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"Bulging" 9mm case and Lee Loadmaster auto-indexing

Discussion in 'Handloading and Reloading' started by malpais, Mar 18, 2012.

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  1. malpais

    malpais Member

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    Referring to this thread:
    http://www.thehighroad.org/showthread.php?t=642942

    The verdict as I understand is "it's ugly but it's ok", unless the bulge is uneven and that indicates tilted bullet during seating.

    What bothers me more than the aesthetic is this: I have the *exactly* same issue using Lee 9x19 carbide dies, and I have noticed the bullet even without applying crimp, is already seated very tightely.
    I am new to reloading, but correct me if I am wrong - this will lead to higher pressures. Or?
    Edit: I am getting the same kind of bulge using once-fired Geco cases.

    Also, those who have a Lee Loadmaster can perhaps answer this: is the auto-indexing just that badly designed or does it have to be set up in some special way? After watching videos on Youtube that deal with auto-indexing the main problem was that the indexing "arm" as does not catch the "slide" which pushes the indexing rod out on the downstroke.
    I have loosened the bolt hodling the carrier (the one on the bottom, where the operating lever is connected) and adjusted turned the carrier as far clockwise as I can and re-tightened it. The indexing rod's plastic piece is pressed snugly against the surface that it slides along... but still the indexing is a hit-and-miss process, unless I press manually on the indexing rod forcing it to be pushed out by the "ramp" it slides against on the downstroke.
    What am I doing wrong?
     
    Last edited: Mar 18, 2012
  2. wanderinwalker

    wanderinwalker Member

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    First off, welcome to the board!

    Second, I can't help with the Loadmaster indexing issues.

    Third, if your 9mm reloads are coming out with an "hourglass" shape, that's OK. It isn't the crimp that holds the bullets tightly in place in a case, it's the neck tension of the case. Adding lots of crimp to a bullet/case that isn't tight to begin with does nothing to keep the bullet in place. In a semi-auto round like the 9mm (or .45), all the "crimping" step really does is iron out the flare you had to put in the case to get the bullet to seat.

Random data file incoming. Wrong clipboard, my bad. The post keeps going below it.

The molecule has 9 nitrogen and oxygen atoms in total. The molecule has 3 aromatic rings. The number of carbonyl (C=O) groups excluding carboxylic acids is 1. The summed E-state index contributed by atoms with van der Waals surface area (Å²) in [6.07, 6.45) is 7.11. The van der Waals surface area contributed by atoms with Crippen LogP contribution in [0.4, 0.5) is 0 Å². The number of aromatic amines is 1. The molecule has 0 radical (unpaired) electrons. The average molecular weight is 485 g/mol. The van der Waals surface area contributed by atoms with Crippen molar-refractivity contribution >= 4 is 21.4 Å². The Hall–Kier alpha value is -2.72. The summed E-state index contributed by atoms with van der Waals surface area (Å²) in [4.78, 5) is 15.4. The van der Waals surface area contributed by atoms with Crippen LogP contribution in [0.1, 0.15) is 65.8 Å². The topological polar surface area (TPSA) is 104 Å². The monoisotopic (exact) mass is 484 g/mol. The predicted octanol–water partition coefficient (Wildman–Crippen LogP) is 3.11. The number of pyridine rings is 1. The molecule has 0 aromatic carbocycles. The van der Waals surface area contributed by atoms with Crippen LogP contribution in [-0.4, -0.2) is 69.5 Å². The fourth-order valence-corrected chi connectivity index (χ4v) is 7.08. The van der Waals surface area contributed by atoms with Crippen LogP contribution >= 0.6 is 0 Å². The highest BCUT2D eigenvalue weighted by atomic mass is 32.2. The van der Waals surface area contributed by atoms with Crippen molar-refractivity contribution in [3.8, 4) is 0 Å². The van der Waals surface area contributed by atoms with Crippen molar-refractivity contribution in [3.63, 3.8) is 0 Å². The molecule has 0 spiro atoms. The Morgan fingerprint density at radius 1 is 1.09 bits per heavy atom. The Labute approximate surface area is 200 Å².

If you've posted pics before and been green-lighted, your rounds are probably coming out fine. I know my 9mm reloads frequently have the "bulge" where the bullet is seated and they have for probably 10k rounds. Never had a problem with them this way.

    Oh, and the bullet has to be seated "tightly" to provide resistance for the ignition of the powder. And to resist being pushed back in when it is chambered.

    (Now if you were talking Magnum revolver rounds or lever-action cartridges, the crimp does serve to keep the bullet in place in addition to the neck tension. But that's just confusing the matter.)
     
  3. bds

    bds Member

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    Welcome to THR and reloading.

    The slight bulge you see is normal for reloaded rounds as resizing die reduces the case neck smaller than the diameter of the bullet. When the bullet is seated, dimension difference between the reduced case neck and the stretched brass where the bullet is seated shows this differential as case bulge. To me, this bulge shows evidence of a good neck tension that holds the bullet (but you should still do a QC check and test the neck tension - l either push on the bullet against the bench top and/or feed/chamber from the magazine by manually releasing the slide). If you are using larger than jacketed diameter plated/lead bullets, this bulge will be more prominent.

    What's more important is whether your finished rounds freely drop into the chamber of the pistol barrel with a "plonk".

    Winchester 115 gr FMJ (.355" diameter) with .375" taper crimp
    [​IMG]

    Berry's MFG, Speer Gold Dot HP, MBC RN/SWC lead bullets with .376" taper crimp
    [​IMG]


    As to crimp. The crimp does not produce neck tension. For semi-auto cases, taper crimp is used (not roll crimp that's used in revolver cases) so that case neck edge/mouth can headspace on the chamber. I typically use .020" added to the diameter of the bullet that will return the case neck flare back to flat (depending on the variation of case wall thickness by head stamp, this may add slightly negative taper crimp, which is OK for me).

    Drawing not to scale
    [​IMG]
     

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  4. JLDickmon

    JLDickmon Member

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    Two of the best explanations of that phenomena I have ever read.
     
  5. JLDickmon

    JLDickmon Member

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    It's kind of a mickey mouse design. How old is the set-up? It maybe so worn there's no fixing it.
     
  6. malpais

    malpais Member

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    Thanks a lot for the explenation. After somehow miraculously stumbling on the previous topic on the same issue I actually felt a weight lifted from my shoulders :) At the worst I thought the dies I got were not 9mm or just made not to spec... phew.